Much like his father, Stevenson remained a staunch Tory
for most of his life. His cousin and biographer, Sir Graham
Balfour, said that "he probably throughout life would, if
compelled to vote, have always supported the Conservative
candidate". During his
college years, he briefly identified as a "red-hot Socialist."
However, by the year 1877, at only twenty-seven years of age
and before having written most of his major fictional works,
Stevenson reflected: "For my part, I look back to the time
when I was a Socialist with something like regret. I have
convinced myself (for the moment) that we had better leave
these great changes to what we call great blind forces: their
blindness being so much more perspicacious than the little,
peering, partial eyesight of men [...] Now I know that in thus
turning Conservative with years, I am going through the normal
cycle of change and travelling in the common orbit of men's
opinions. I submit to this, as I would submit to gout or gray
hair, as a concomitant of growing age or else of failing
animal heat; but I do not acknowledge that it is necessarily a
change for the better—I dare say it is deplorably for the
review of H.L. Mencken's American
Mercury, found in the German magazine Querschnitt, 1924
(translation by me):
We in Europe and particularly in Germany, we know only the
bad, or to put it more mildly, the disappointing side of
America, not its aspirations and its striving for human worth
despite Ford and Wilson, despite world war and “business.” But
Mencken, this magician, successfully call forth the powers to
show us this other America, that is morally clean, without
becoming sour, that is intelligent without expressing simply a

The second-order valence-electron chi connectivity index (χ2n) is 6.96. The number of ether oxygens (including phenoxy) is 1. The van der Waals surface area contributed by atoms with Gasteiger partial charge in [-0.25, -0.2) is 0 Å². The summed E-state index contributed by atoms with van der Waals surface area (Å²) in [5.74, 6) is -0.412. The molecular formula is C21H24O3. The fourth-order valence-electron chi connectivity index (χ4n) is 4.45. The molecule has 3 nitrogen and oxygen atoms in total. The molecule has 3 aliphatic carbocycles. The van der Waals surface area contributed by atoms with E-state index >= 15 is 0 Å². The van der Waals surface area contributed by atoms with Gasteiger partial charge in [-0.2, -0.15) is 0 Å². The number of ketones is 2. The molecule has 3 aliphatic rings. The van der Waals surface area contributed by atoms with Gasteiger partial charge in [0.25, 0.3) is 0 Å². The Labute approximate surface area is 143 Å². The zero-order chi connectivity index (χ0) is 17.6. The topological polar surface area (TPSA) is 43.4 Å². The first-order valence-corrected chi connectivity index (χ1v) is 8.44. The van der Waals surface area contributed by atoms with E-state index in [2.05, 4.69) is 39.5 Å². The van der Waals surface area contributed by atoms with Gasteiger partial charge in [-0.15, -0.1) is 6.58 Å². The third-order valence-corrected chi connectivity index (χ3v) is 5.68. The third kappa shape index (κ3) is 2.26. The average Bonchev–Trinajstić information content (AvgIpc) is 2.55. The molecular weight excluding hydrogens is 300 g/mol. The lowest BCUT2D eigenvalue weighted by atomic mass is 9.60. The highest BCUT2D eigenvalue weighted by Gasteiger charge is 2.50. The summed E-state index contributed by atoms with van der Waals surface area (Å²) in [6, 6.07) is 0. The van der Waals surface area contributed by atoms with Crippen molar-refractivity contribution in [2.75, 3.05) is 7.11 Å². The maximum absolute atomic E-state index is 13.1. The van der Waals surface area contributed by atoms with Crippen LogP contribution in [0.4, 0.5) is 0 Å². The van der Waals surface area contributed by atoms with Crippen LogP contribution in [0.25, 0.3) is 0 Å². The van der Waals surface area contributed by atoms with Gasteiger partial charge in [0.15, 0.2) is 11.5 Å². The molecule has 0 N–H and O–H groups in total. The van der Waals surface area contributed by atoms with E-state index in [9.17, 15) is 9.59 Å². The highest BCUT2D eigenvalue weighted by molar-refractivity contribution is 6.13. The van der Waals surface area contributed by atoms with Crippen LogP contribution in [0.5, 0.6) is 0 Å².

trick of the advertising life and politics, and that, not
least of all, understands how to write.
Tips are considered somewhat impolite in
Australia. It's like giving strangers money.
The practice in America seems to date from late in the
-- Judging from the number and earnestness of the letters
that a few remarks on the practice of tipping, recently
printed in this column, have moved our readers to write, the
subject is generally regarded as both interesting and
important. For that reason, and not from any hopes that the
discussion will lead to practical results, it is worthwhile to
emphasize again the fact that the wretched system was
originated and is perpetuated, not by its victims, the men who
give and take tips, but by those who profit by it every year
to the extent of millions more than a few. The real takers of
tips are the hotel and restaurant proprietors, the owners of
steamships, the officers and stockholders of railways, and a
dozen other classes of employers, all very dignified and all
infinitely far above the acceptance of a gratuity Â— directly.
These are the people at whom our correspondents should aim
their arguments, their denunciation and contempt, not at their
almost helpless agents, the waiters and porters. With
exceptions so rare that they need not be taken into the
account, the tipping custom exists only where the nominal
employer is not the person served, and every tip saves the
payment of wages to an equal amount. In private families and